A typical captured image may exhibit barrel distortions as shown in FIG. 10. By imaging a checker board pattern, the centroids of the checker board intersections of the white and black blocks can be computed across the entire image space, the brightness of each block can be measured, and the resulting geometry and brightness/contrast distortion map is essentially a “finger print” of a specific image acquisition system, taking into account the distortions from lens imperfections, assembly tolerances, coating differences on the substrate, passivation differences on the sensors and other fabrication/assembly induced errors. The distortion centroids can be collected three times; one for red, one for green, and one for blue in order to properly adjusted for lateral color distortion, since light wavelength does affect the degree of distortions through an optical system.

A checker board pattern test target with a width of 25 inches shown in FIG. 4A can be fabricated with photolithography to a good precision. Accuracy of 10 micro-inches over a width of 25 inch total width is commercially available, which will give a dimensional accuracy of 0.00004%. For a 10 mega pixel camera with a linear dimension of 2500 pixels, the checker board accuracy can be expressed as 0.1% of a pixel. As shown in FIG. 4C, the checker board test pattern does not have to be positioned exactly perpendicular to the camera. Offset angles can be calculated from the two sides a/b directly with great accuracy and the camera offset angle removed from the calibration error. There is no requirement for precision mechanical alignment in the calibration process. There is also no need for target (calibration plate) movement in the calibration process. Camera calibration accuracy can achieve about to 0.1 pixel using typical cross shaped or isolated squares fudicial patterns.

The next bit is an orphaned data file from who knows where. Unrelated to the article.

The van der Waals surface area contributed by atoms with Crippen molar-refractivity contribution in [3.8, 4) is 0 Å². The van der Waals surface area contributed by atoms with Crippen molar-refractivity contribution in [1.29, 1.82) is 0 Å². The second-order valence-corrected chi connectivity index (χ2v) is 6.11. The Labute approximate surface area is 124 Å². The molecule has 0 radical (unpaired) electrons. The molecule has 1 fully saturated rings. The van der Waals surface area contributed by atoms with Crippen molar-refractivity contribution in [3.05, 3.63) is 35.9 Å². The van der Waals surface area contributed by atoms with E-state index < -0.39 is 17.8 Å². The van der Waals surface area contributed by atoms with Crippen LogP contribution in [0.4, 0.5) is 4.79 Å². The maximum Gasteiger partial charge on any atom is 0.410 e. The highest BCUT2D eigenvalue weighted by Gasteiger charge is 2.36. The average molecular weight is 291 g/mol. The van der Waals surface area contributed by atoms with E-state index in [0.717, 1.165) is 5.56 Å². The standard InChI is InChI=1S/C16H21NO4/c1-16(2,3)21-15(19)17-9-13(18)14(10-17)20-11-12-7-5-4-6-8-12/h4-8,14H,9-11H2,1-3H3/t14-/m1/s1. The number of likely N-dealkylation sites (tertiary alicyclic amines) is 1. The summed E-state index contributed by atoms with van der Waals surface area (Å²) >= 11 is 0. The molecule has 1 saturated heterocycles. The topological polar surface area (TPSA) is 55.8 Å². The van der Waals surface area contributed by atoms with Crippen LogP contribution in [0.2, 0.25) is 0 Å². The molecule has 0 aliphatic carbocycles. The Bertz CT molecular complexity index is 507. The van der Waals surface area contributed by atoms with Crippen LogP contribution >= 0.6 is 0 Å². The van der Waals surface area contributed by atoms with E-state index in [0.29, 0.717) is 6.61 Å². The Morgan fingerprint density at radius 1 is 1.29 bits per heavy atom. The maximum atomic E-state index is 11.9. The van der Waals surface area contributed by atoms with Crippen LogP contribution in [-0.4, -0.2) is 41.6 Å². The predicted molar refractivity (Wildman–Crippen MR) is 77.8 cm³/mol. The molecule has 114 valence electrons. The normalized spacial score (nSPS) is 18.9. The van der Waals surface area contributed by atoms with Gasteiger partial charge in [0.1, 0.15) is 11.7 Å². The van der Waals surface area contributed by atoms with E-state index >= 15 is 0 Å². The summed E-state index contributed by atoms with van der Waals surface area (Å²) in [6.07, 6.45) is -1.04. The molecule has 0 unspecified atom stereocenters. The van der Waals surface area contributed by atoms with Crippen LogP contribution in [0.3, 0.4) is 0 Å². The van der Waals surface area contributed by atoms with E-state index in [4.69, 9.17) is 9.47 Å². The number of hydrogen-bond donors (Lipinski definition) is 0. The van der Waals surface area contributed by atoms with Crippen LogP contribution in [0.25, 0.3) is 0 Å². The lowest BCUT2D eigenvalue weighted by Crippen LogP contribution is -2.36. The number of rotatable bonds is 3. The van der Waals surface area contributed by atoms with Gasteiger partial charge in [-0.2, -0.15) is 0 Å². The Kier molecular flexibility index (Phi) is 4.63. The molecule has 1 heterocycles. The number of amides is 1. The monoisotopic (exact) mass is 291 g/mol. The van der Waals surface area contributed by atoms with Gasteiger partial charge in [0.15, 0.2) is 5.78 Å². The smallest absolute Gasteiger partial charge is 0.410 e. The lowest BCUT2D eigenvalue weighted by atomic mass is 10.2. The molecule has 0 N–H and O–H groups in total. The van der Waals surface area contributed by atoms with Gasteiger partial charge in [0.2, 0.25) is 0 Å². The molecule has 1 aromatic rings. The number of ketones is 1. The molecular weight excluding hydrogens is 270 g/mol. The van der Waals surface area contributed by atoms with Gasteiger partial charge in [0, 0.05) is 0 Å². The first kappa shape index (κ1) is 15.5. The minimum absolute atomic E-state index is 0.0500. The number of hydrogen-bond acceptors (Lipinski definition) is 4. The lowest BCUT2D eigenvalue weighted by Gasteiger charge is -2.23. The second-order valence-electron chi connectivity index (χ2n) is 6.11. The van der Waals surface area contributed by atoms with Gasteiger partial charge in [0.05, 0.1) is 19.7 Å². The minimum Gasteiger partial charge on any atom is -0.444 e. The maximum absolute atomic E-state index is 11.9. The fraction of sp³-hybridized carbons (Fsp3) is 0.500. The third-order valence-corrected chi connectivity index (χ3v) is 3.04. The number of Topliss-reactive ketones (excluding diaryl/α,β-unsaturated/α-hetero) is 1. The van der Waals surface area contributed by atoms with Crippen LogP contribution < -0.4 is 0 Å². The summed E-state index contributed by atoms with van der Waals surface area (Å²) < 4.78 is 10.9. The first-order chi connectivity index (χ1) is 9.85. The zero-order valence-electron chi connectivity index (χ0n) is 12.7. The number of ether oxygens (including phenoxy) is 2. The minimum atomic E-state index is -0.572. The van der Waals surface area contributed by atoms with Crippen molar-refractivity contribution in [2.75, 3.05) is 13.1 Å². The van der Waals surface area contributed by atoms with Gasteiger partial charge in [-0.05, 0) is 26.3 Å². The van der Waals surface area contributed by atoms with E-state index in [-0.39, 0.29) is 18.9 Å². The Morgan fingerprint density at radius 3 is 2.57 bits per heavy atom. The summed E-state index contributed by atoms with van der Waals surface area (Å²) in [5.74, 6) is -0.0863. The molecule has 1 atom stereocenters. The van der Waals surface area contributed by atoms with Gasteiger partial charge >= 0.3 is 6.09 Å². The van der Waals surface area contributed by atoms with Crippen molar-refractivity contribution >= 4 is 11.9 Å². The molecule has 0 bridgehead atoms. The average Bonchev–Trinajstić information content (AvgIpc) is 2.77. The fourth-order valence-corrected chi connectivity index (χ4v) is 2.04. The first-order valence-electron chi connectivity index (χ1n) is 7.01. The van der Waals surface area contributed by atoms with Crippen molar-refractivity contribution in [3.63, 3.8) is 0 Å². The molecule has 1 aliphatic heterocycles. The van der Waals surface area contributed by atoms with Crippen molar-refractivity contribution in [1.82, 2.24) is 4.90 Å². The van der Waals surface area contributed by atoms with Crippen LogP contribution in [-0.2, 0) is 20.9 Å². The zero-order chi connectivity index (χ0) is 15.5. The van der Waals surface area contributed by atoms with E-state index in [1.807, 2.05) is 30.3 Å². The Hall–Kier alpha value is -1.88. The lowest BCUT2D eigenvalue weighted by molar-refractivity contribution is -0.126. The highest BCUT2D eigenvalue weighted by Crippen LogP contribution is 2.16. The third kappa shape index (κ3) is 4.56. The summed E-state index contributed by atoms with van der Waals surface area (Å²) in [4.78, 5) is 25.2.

The checker board pattern, where black squares and white squares intersect, can be used to achieve a greater precision. FIG. 9 shows a greatly defocused picture of the checker board pattern as captured by a camera under calibration and a graphical method of determining the intersection between two diagonally disposed black squares 905, and 906. The sensor array 900 is superimposed on the image collected. Line 901 is the right side edge of block 905. This edge can be determined either by calculating for the inflection point of the white to black transition, or by calculating the mid point between the white to black transition using linear extrapolation. Line 902 is the left side edge of Block 906. In a clearly focused optical system, line 901 and line 902 should coincide. The key feature of the checker board pattern is that even with imperfect optical system, with imperfect iris optimization or focus optimization, with imperfection of aligning optical axis perpendicular to the calibration plate the vertical transition line can be precisely calculated as a line equal distance and parallel to line 901 and line 902. By the same token, line 903 is the lower side edge of the block 905, and line 904 is the upper side edge of the block 906. The edge of these two black blocks, 905 and 906, can be computed as the centroid of the square formed by lines 901, 902, 903, and 904 to a very precise manner. Camera calibration accuracy of 0.025 pixel or better can be achieved. This is the level of precision needed to characterize the optical distortion of the entire image capture system. The characteristics of optical distortion is a smooth varying function, so checker board patterns of 40 to 100 blocks in one linear dimension is good enough to characterize the distortion of a 10 mega pixel camera with 2500 pixels in one dimension. Test patterns similar in shape to a checker board have the similar effect. For example, diamond shaped checker board pattern also can be used.